The ArtTrak blog has been created as a discussion forum for the website www.arttrak.com. Periodically ArtTrak also sends out Newsletters to their subscribers and this information after publication is also added to the blog. While much of the blog is devoted to African, Pre-Columbian, Oceanic, American Indian, and Folk Art, we are also very involved with appraisal and authentication issues. Your comments are welcome.
Thursday, March 13, 2014
My Word Winter 2014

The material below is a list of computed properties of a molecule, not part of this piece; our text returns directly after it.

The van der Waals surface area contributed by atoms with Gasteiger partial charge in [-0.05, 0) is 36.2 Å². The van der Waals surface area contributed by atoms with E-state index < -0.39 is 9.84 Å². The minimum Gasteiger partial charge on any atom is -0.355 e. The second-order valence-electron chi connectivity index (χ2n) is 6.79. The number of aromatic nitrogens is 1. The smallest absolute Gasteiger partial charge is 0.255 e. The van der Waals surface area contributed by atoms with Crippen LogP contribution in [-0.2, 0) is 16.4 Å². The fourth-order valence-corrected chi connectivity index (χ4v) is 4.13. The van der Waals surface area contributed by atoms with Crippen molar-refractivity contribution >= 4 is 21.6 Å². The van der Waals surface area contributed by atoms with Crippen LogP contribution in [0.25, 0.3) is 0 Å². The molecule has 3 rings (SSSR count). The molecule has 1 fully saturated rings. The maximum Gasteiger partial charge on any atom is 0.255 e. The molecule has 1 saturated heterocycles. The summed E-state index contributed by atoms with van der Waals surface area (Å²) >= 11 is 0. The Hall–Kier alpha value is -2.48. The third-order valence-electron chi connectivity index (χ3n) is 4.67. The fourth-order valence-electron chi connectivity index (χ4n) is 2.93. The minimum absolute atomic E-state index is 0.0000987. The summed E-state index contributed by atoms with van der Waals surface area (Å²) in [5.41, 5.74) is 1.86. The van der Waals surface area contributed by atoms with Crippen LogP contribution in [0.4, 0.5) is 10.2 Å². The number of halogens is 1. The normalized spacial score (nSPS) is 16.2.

Christmas 2013 seems like it occurred about twenty years ago. Much has happened and unfortunately not much is good news. We promised that we would cover the Detroit bankruptcy and how it will impact the art museum. We have a piece in this issue that will undoubtedly provide more information that you would ever want to know about the subject. But it is ever changing and we will stay on top of it. Repatriation and our government's ongoing efforts to get involved with both private and public art purchases promises to only become more intrusive to everyone's detriment. The latest bomb shell for the art and antiques world came with Fish and Wildlife Director's Order 210 which was effective February 24th of this year. This issue of the Newsletter has focused on this and the Endangered Species Act. A casual reading of all this information might cause one to wonder why the reader should care. The Forbes article answers this question by questioning how objects acquired in good faith by buyers obeying all the rules should now become worthless to the owner. I appraised an ivory elephant tusk a few years ago for $5,000 to $7,000 that had been acquired by missionaries living in the Congo in the mid 1940s. If the owners can prove it came into the States prior to 1975 they can at the moment sell the tusk within the State of Texas. My sources are telling me the sale of all ivory could be banned in the US within the near future. At this point the tusk will truly be worthless. My sources are also saying that we can look for bans encompassing other endangered species as well. I understand conservation and efforts to preserve our environment. I don't understand how you can justify violating individual rights of those who were legal owners of family heirlooms last week and are now potential criminals if they unknowingly sell their objects. There will be political pressure from both liberals and conservatives alike. I certainly can't imagine this being endorsed by museums. But we will cover it.. JB